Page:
Warm environmentalist greetings to everyone.
We recently asked ourselves why, as stated by the volunteers of Spiritus Mundi, Volunteer Organization dedicated to the creation of urban forests in the province of Padua which we support, even more than 50% of the trees planted die before reaching full development and how come this is desirable.
One of the Spiritus Mundi volunteers answered our question, Niccolò Marchi, Forestry Doctor con PhD in Forest Ecology obtained at the University of Padua, who told us the following:
Planting planned so that not all plants survive is desired and preferable for good development of the forest.
Resources and space are limited resources in natural environments, so for a forest to develop from a very young (seedlings) to an adult forest, there is a continuous competition for survival among its plants.
Put bluntly but also realistically, plants do nothing but kill each other to always remain with their foliage in the sun and therefore be able to feed and develop more than their neighbors and be able to carry on the genetic line.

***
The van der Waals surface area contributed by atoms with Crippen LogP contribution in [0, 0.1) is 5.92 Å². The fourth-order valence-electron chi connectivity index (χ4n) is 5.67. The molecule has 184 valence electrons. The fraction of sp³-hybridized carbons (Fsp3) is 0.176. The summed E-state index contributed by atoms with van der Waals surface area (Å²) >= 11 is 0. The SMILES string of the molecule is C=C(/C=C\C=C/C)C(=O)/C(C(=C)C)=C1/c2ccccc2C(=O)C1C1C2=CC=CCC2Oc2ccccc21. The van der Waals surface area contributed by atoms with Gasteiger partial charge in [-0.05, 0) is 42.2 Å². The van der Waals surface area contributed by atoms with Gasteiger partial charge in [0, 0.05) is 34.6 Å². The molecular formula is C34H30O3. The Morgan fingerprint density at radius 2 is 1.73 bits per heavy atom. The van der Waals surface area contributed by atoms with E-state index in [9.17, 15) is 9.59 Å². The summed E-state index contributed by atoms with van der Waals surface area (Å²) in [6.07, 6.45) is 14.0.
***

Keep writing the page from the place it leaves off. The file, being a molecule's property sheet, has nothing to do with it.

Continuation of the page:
By planting woodlands you are starting from a juvenile stage where there should be thousands of plants filling the space. Have you ever seen a mature forest where the plants are so dense that you can't walk between one tree and another? No, because resources are limited and only a few specimens will be able to reach maturity. Thinning is therefore a natural process, which in some cases is artificially reproduced with the practice of "forest thinning“: it is one of the operations that in forest management is carried out through active cutting but is based on the principle that nature would instead do it itself.
Our choice to leave to nature the role of developing its own biodiversity, thus obtaining a long-lived forest, therefore serves to ensure that the best specimens survive for various characteristics such as the straight trunk and limited branching.
We place a certain quantity of small plants which initially help each other grow because in the first phase the competition stimulates upward growth for the shoots which must be able to emerge from the grass, which causes much more intense competition, growing much faster and thus being able to suffocate tree seedlings.
When the plants come into contact with their foliage, a vexatious competition begins for more space and therefore more light and nutrients, which will lead to the survival of the strongest and most long-lived specimens.
We reiterate that we are honored to be able to count on the commitment of such a serious and prepared association which, in our opinion, could easily be an example for anyone involved in the recovery of natural areas.
Thanks Niccolò and thank you Spiritus Mundi!